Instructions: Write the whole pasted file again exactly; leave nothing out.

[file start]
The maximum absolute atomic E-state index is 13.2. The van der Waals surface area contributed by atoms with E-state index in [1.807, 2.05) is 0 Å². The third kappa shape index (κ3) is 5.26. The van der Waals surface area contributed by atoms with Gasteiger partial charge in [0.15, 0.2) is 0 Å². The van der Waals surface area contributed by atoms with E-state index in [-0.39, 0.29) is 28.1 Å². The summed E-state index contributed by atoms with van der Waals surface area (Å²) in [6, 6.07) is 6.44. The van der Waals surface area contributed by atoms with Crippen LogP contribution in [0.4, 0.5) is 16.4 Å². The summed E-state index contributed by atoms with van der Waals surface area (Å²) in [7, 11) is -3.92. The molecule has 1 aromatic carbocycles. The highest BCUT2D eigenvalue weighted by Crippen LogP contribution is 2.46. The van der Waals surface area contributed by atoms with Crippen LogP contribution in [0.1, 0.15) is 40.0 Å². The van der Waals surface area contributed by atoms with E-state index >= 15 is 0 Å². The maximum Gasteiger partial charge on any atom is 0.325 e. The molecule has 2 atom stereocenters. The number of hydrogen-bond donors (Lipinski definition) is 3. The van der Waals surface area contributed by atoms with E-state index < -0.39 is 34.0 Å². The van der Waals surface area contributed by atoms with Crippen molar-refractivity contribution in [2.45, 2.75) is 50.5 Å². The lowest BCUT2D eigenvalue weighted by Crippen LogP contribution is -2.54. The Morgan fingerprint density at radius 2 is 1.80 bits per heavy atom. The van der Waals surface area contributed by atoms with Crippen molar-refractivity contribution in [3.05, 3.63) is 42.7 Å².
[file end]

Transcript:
The maximum absolute atomic E-state index is 13.2. The van der Waals surface area contributed by atoms with E-state index in [1.807, 2.05) is 0 Å². The third kappa shape index (κ3) is 5.26. The van der Waals surface area contributed by atoms with Gasteiger partial charge in [0.15, 0.2) is 0 Å². The van der Waals surface area contributed by atoms with E-state index in [-0.39, 0.29) is 28.1 Å². The summed E-state index contributed by atoms with van der Waals surface area (Å²) in [6, 6.07) is 6.44. The van der Waals surface area contributed by atoms with Crippen LogP contribution in [0.4, 0.5) is 16.4 Å². The summed E-state index contributed by atoms with van der Waals surface area (Å²) in [7, 11) is -3.92. The molecule has 1 aromatic carbocycles. The highest BCUT2D eigenvalue weighted by Crippen LogP contribution is 2.46. The van der Waals surface area contributed by atoms with Crippen LogP contribution in [0.1, 0.15) is 40.0 Å². The van der Waals surface area contributed by atoms with E-state index >= 15 is 0 Å². The maximum Gasteiger partial charge on any atom is 0.325 e. The molecule has 2 atom stereocenters. The number of hydrogen-bond donors (Lipinski definition) is 3. The van der Waals surface area contributed by atoms with E-state index < -0.39 is 34.0 Å². The van der Waals surface area contributed by atoms with Crippen molar-refractivity contribution in [2.45, 2.75) is 50.5 Å². The lowest BCUT2D eigenvalue weighted by Crippen LogP contribution is -2.54. The Morgan fingerprint density at radius 2 is 1.80 bits per heavy atom. The van der Waals surface area contributed by atoms with Crippen molar-refractivity contribution in [3.05, 3.63) is 42.7 Å².